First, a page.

You Need a Schoolhouse
Booker T. Washington, Julius Rosenwald, and the Building of Schools for the Segregated South
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Washington, though widely admired, had weathered severe crises both public and private in his fifty-six years. He had dined with President Theodore Roosevelt and drunk tea with Queen Victoria, but he had also been assaulted on a street in New York City. He had suffered personal heartbreak, years of overwork, and the discouraging knowledge that, despite his optimism and considerable success, conditions for African Americans were not improving as he had assumed they would. From within his own community, Washington faced the bitter charge of accommodationism that haunts his legacy to this day. Despite their differences, the two men would work together well and their collaboration would lead to the building of five thousand schoolhouses. By the time segregation ended, the “Rosenwald Schools” that sprang from this unlikely partnership were educating one third of the South’s African American children. These schoolhouses represent a significant step in the ongoing endeavor to bring high quality education to every child in the United States—an ideal that remains to be realized even today.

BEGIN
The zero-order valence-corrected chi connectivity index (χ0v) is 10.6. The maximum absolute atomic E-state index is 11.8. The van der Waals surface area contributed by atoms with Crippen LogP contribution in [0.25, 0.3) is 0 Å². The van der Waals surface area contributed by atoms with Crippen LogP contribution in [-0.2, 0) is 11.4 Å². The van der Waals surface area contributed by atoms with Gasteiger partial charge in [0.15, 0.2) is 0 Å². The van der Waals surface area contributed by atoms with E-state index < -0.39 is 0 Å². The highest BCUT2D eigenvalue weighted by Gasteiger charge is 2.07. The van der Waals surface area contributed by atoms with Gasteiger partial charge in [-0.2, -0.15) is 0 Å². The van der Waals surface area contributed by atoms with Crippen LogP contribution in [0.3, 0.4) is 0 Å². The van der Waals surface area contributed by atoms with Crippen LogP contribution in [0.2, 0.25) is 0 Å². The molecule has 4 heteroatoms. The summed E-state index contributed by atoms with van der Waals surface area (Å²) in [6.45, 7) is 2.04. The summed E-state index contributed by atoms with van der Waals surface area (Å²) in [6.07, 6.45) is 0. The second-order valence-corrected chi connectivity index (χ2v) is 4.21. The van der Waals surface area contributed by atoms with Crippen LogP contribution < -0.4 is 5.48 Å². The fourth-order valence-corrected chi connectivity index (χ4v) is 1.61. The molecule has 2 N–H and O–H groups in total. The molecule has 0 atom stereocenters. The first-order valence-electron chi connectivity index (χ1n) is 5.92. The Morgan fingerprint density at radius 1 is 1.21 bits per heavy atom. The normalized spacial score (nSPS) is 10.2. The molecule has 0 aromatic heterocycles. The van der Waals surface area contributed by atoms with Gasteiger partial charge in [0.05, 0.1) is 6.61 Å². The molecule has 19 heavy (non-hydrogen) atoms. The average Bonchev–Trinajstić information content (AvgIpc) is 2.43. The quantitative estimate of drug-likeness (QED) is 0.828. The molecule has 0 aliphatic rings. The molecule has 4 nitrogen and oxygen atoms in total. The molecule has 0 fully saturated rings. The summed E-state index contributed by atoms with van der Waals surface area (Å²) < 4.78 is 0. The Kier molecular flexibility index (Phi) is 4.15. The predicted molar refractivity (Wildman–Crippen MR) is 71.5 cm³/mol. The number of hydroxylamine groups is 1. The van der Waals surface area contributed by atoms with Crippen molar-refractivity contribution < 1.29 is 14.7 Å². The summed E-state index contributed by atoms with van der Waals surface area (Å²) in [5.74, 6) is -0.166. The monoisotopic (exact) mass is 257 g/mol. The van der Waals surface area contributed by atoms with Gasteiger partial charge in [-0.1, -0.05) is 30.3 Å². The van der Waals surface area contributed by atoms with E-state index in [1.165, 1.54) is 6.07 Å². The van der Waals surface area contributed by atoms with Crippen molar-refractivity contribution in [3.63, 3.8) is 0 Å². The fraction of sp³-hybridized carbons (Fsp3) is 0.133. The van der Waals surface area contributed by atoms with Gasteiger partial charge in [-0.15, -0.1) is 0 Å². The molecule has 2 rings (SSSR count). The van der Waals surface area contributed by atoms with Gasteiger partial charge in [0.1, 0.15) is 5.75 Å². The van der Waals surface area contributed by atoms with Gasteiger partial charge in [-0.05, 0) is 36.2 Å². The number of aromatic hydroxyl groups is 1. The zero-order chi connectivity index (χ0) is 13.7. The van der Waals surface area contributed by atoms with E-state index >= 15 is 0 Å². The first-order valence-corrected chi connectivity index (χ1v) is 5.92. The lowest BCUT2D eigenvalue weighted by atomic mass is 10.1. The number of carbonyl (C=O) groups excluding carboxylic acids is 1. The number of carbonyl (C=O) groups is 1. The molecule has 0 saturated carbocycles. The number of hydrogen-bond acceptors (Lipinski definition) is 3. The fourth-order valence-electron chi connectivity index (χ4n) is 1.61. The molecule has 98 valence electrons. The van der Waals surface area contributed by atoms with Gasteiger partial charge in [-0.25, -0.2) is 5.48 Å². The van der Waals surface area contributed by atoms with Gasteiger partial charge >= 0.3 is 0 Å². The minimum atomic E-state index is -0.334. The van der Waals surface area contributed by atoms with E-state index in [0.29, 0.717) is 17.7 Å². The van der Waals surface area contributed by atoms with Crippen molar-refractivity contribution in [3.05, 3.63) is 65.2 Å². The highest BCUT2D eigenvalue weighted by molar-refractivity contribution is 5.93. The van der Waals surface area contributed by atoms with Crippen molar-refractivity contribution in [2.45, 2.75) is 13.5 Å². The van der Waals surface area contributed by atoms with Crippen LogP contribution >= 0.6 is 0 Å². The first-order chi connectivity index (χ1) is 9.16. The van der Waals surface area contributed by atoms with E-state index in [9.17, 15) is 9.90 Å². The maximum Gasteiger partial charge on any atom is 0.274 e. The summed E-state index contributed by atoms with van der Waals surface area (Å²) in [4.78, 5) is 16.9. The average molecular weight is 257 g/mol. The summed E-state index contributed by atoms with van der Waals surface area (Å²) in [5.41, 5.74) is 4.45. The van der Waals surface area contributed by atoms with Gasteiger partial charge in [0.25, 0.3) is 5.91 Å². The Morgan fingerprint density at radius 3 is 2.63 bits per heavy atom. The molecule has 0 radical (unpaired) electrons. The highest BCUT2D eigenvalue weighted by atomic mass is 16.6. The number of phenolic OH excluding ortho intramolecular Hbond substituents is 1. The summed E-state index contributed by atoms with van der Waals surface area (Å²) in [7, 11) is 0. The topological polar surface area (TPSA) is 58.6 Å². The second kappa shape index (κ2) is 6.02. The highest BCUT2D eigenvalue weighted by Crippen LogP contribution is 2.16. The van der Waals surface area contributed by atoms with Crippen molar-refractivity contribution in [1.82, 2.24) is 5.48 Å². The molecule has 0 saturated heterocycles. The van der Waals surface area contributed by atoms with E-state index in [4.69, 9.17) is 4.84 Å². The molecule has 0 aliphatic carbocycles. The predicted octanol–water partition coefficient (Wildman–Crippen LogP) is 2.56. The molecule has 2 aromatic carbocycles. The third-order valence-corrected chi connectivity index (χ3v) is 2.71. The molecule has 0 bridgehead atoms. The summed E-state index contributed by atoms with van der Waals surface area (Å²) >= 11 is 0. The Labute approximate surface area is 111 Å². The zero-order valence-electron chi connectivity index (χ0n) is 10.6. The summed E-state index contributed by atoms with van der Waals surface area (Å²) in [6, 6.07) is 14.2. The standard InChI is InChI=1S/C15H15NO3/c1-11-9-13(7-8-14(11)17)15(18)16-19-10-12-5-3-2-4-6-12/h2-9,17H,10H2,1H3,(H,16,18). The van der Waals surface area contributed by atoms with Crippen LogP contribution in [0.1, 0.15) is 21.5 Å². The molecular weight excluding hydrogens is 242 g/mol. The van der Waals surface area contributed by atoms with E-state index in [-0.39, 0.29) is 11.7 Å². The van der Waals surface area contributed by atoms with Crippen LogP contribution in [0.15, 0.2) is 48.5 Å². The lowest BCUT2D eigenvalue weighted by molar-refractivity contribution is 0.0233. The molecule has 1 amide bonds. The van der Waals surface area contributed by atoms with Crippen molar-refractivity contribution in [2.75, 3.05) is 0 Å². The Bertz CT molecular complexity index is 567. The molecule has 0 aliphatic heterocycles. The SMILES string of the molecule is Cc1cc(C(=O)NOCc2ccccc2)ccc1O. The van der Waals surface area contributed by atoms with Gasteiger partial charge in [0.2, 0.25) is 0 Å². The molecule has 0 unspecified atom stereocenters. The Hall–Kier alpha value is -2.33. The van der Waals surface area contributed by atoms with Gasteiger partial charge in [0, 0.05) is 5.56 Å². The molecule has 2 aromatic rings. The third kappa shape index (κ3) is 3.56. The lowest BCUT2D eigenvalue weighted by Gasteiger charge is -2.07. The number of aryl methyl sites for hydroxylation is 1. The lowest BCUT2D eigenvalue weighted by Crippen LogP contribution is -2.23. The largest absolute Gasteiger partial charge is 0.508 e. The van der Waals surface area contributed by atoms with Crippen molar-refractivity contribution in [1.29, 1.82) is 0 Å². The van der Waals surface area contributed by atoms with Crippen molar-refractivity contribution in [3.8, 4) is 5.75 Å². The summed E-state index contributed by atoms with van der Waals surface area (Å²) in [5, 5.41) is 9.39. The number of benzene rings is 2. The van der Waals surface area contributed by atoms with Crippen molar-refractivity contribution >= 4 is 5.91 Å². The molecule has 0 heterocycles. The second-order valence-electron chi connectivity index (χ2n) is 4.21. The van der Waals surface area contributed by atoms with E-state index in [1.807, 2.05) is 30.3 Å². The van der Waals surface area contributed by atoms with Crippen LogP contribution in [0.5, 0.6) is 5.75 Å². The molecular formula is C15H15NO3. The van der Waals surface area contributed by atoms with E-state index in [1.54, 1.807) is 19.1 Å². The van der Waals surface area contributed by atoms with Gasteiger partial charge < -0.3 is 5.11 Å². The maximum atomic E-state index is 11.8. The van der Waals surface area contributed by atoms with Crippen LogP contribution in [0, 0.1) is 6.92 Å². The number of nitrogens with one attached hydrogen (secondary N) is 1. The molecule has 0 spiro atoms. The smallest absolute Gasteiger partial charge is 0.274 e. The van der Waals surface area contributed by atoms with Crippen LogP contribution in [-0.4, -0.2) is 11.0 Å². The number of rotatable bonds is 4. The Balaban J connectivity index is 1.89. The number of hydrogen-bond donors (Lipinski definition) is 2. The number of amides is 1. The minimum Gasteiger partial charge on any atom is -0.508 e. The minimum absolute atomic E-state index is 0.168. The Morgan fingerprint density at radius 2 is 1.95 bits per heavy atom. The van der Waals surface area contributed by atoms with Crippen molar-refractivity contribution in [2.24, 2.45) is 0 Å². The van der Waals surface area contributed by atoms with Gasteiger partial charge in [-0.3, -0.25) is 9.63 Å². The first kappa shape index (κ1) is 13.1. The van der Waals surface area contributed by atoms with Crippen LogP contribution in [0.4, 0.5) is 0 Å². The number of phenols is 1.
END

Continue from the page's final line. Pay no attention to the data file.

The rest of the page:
Northwestern University Press, 9780810127906, 232pp.
Publication Date: December 30, 2011
About the Author
STEPHANIE DEUTSCH is a writer and critic living in Washington, DC. She has written for The New York Times, The Weekly Standard, The Millions blog and various neighborhood newspapers. She edited and wrote the Introduction to Capitol Hill: Beyond the Monuments, a book of photographs published in 1996 by the Capitol Hill Arts Workshop.